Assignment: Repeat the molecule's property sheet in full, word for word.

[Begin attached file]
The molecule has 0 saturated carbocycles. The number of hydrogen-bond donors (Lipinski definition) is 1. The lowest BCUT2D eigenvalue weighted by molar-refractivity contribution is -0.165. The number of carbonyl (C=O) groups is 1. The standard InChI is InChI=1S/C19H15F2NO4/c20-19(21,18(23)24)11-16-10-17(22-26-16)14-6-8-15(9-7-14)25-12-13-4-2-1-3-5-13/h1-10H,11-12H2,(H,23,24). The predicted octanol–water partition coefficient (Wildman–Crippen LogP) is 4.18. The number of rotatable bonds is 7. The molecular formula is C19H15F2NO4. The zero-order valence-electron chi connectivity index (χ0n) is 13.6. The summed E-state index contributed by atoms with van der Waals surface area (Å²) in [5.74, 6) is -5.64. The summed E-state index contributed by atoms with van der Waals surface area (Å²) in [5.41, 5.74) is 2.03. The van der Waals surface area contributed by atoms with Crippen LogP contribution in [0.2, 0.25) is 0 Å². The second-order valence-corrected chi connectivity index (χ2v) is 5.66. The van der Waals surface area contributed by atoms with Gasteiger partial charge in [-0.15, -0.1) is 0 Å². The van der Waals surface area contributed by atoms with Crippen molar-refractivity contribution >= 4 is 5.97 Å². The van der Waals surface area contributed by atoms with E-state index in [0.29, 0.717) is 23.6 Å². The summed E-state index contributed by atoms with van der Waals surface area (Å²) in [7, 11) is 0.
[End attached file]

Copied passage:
The molecule has 0 saturated carbocycles. The number of hydrogen-bond donors (Lipinski definition) is 1. The lowest BCUT2D eigenvalue weighted by molar-refractivity contribution is -0.165. The number of carbonyl (C=O) groups is 1. The standard InChI is InChI=1S/C19H15F2NO4/c20-19(21,18(23)24)11-16-10-17(22-26-16)14-6-8-15(9-7-14)25-12-13-4-2-1-3-5-13/h1-10H,11-12H2,(H,23,24). The predicted octanol–water partition coefficient (Wildman–Crippen LogP) is 4.18. The number of rotatable bonds is 7. The molecular formula is C19H15F2NO4. The zero-order valence-electron chi connectivity index (χ0n) is 13.6. The summed E-state index contributed by atoms with van der Waals surface area (Å²) in [5.74, 6) is -5.64. The summed E-state index contributed by atoms with van der Waals surface area (Å²) in [5.41, 5.74) is 2.03. The van der Waals surface area contributed by atoms with Crippen LogP contribution in [0.2, 0.25) is 0 Å². The second-order valence-corrected chi connectivity index (χ2v) is 5.66. The van der Waals surface area contributed by atoms with Gasteiger partial charge in [-0.15, -0.1) is 0 Å². The van der Waals surface area contributed by atoms with Crippen molar-refractivity contribution >= 4 is 5.97 Å². The van der Waals surface area contributed by atoms with E-state index in [0.29, 0.717) is 23.6 Å². The summed E-state index contributed by atoms with van der Waals surface area (Å²) in [7, 11) is 0.